He cited a story about a Muslim American solider who died serving in Iraq to argue that Muslim Americans also love and defend America.
Powell cited the economy as the most important issue the next president will have to deal with, and said that he's convinced Obama would better lead the country out of the economic crisis.
"In the case of Mr. McCain, I found that he was a little unsure as to how to deal with the economic problems we're having," he said.
Powell's comments were part of a big day for Obama, whose campaign announced that it raised an astounding $150 million in September -- easily an all-time record. The haul continues a huge money advantage Obama has built over McCain since forgoing public financing for his campaign.
But the McCain campaign got in a few shots today, as well, responding to Obama's Fayetteville comments on the Powell endorsement with a slap at the Democrat.
"Only an unproven and inexperienced politician like Barack Obama would have to rely so heavily on an another man's resume in making the case for his own candidacy -- and it shows that he's just not ready," said Tucker Bounds, a spokesman for McCain-Palin 2008.
In addition, radio host Rush Limbaugh suggested today that Obama's race may have played a part in Powell's endorsement. Powell denied race had any connection, but did say Obama's election would be historic.
At his rally in Fayetteville, part of his campaign swing through traditionally Republican-leaning states, Obama worked to incorporate Powell into the themes of his stump speech.
"He knows, as we do, that this is a moment where we all need to come together as one nation -- young and old, rich and poor, black and white, Republican and Democrat," Obama said.
He invoked Powell's name when defending himself against some of the attacks coming lately from the McCain campaign.
"He reminded us that at this defining moment, we don't have the luxury of relying on the same political games, the same political tactics that are used every election to divide us from one another and make us afraid of one another," Obama said.
Specifically, Obama tried to parry the new charge from the McCain team, that his tax plan amounts to socialism.
"Socialism!" scoffed Obama to a booing crowd, "it's kind of hard to figure how Warren Buffet endorsed me, Colin Powell endorses me, and John McCain thinks I'm passing socialism."
While Obama largely stuck to his stump speech, he did pounce on some recent gaffes by the McCain campaign.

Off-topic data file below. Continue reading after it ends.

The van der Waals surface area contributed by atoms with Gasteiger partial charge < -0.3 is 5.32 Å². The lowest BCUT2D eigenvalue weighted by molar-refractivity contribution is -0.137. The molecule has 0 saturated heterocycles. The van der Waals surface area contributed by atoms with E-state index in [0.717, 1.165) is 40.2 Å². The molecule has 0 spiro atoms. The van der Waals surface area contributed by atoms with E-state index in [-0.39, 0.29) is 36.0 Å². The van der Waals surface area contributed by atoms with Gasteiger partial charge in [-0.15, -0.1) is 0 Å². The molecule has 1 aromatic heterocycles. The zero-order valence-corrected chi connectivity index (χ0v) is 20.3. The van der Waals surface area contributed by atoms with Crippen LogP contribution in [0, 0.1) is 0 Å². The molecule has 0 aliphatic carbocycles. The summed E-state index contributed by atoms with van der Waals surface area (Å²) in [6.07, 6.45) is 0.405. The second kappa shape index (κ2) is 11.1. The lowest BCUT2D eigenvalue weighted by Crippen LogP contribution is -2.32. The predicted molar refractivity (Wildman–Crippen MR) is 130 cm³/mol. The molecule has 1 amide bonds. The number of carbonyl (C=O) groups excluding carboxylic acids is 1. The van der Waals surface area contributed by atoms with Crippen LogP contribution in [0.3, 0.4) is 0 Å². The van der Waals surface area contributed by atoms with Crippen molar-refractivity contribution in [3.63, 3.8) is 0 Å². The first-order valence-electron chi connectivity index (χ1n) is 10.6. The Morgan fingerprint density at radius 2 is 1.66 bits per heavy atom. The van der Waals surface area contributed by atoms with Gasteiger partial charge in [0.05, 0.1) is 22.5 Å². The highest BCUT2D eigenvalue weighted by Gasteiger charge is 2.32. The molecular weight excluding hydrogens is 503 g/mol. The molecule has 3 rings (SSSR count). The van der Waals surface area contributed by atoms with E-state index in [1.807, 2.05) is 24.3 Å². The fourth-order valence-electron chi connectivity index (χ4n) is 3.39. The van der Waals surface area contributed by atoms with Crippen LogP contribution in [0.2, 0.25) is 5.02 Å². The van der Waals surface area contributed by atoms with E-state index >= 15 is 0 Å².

Saturday, a McCain surrogate suggested Northern Virginia is not "Real Virginia," and Gov. Sarah Palin, McCain's vice presidential pick, has commented on visiting pro-America parts of the country.
"There are no real or fake parts of this country," Obama said today. "We are not separated by the pro-America and anti-America parts of this nation. We all love this country, no matter where we live or where we come from."
But though he leads in polls nationally and in key states, evidently not everyone loves Obama.
Stopping for food at Cape Fear BBQ and Chicken in Fayetteville, Obama was greeted by a 54-year-old woman shouting, "Socialist! Socialist! Socialist! Get out of here!"
The woman, Diane Fanning, who works at a Sam's Club, was among the older and largely white crowd eating lunch after church services.
Sitting next to Fanning, Lenox Bramble, 76, gave her an angry look.
"Be civil, be courteous," he said.
Bramble later told a reporter he's voting for Sen. John McCain, R-Ariz., and doesn't think Obama has enough experience.
Another diner, Cecilia Hayslip, 61, yelled back at Fanning, "At least he's not a war-monger!"
Obama came to the long table where Fanning was eating with fellow congregants from the local First Presbyterian church.
Obama held out his hand to her.
"How are you, ma'am?" he asked.
She refused to shake his hand.
Obama spoke with other, friendlier members of the congregation about health care, Social Security and taxes.
Fanning explained their courtesy to a reporter, saying, "Some of 'em are just nicer than I am. I know how some of 'em think."
The reception in Republican-leaning diner was decidedly mixed.
"You're doing a great job," said Betty Waylett, 76, a Republican who said she plans to vote for Obama.
Pastor Randal Bremer, also at the table, said Obama told him, "Whether you vote for me or not I'll need your prayers."
"I'm very impressed by his ability to meet people on a down-to-earth level," said Bremer, who plans to vote for McCain because he prefers smaller government and McCain's position on the Iraq war. "I don't want to see [recent gains made in Iraq] damaged by a premature pull-out," he said.
"I'm surprised, but I'm not going to say anything else," said Pat Smith.
A group of six retired women, mostly Democrats, remained undecided.
"I have to pray about it, think about what's best for our country," said one of them, Dorothy Buie.
Fanning was aware of the endorsement Obama received today from Powell but was unimpressed.
"Colin Powell is a RINO, R-I-N-O, Republican In Name Only," she said.
ABC News' Mary Bruce, Gary Langer, Sunlen Miller, Ursula Fahy, John Cochran, George Stephanopoulos, Joel Siegel, Michael S. James and Bret Hovell contributed to this report.